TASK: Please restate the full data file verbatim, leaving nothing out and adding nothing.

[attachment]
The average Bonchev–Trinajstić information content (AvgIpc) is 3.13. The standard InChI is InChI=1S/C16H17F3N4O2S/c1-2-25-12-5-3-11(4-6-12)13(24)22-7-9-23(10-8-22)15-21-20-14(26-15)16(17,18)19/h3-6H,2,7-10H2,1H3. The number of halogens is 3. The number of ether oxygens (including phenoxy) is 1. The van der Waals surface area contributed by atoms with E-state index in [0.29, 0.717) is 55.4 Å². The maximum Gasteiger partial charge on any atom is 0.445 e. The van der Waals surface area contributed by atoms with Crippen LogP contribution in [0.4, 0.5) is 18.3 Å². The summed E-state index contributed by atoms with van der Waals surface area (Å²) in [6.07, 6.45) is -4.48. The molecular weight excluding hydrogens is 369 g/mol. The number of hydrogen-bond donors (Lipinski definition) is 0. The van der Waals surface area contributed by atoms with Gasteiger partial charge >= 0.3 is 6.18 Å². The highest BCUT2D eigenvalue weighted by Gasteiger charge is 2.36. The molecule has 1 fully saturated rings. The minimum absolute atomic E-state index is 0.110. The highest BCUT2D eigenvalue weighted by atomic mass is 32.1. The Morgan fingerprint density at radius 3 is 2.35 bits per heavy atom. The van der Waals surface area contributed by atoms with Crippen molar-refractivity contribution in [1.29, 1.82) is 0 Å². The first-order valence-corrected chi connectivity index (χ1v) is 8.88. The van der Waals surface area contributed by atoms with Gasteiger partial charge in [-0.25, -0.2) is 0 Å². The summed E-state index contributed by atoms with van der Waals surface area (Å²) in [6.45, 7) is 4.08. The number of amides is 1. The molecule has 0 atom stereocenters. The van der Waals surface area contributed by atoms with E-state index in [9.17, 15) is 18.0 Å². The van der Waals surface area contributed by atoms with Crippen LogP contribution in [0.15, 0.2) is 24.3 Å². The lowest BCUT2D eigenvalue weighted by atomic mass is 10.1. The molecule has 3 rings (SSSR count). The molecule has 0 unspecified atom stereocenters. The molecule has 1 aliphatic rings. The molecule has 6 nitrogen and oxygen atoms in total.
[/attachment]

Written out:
The average Bonchev–Trinajstić information content (AvgIpc) is 3.13. The standard InChI is InChI=1S/C16H17F3N4O2S/c1-2-25-12-5-3-11(4-6-12)13(24)22-7-9-23(10-8-22)15-21-20-14(26-15)16(17,18)19/h3-6H,2,7-10H2,1H3. The number of halogens is 3. The number of ether oxygens (including phenoxy) is 1. The van der Waals surface area contributed by atoms with E-state index in [0.29, 0.717) is 55.4 Å². The maximum Gasteiger partial charge on any atom is 0.445 e. The van der Waals surface area contributed by atoms with Crippen LogP contribution in [0.4, 0.5) is 18.3 Å². The summed E-state index contributed by atoms with van der Waals surface area (Å²) in [6.07, 6.45) is -4.48. The molecular weight excluding hydrogens is 369 g/mol. The number of hydrogen-bond donors (Lipinski definition) is 0. The van der Waals surface area contributed by atoms with Gasteiger partial charge >= 0.3 is 6.18 Å². The highest BCUT2D eigenvalue weighted by Gasteiger charge is 2.36. The molecule has 1 fully saturated rings. The minimum absolute atomic E-state index is 0.110. The highest BCUT2D eigenvalue weighted by atomic mass is 32.1. The Morgan fingerprint density at radius 3 is 2.35 bits per heavy atom. The van der Waals surface area contributed by atoms with Crippen molar-refractivity contribution in [1.29, 1.82) is 0 Å². The first-order valence-corrected chi connectivity index (χ1v) is 8.88. The van der Waals surface area contributed by atoms with Gasteiger partial charge in [-0.25, -0.2) is 0 Å². The summed E-state index contributed by atoms with van der Waals surface area (Å²) in [6.45, 7) is 4.08. The number of amides is 1. The molecule has 0 atom stereocenters. The van der Waals surface area contributed by atoms with E-state index in [9.17, 15) is 18.0 Å². The van der Waals surface area contributed by atoms with Crippen LogP contribution in [0.15, 0.2) is 24.3 Å². The lowest BCUT2D eigenvalue weighted by atomic mass is 10.1. The molecule has 3 rings (SSSR count). The molecule has 0 unspecified atom stereocenters. The molecule has 1 aliphatic rings. The molecule has 6 nitrogen and oxygen atoms in total.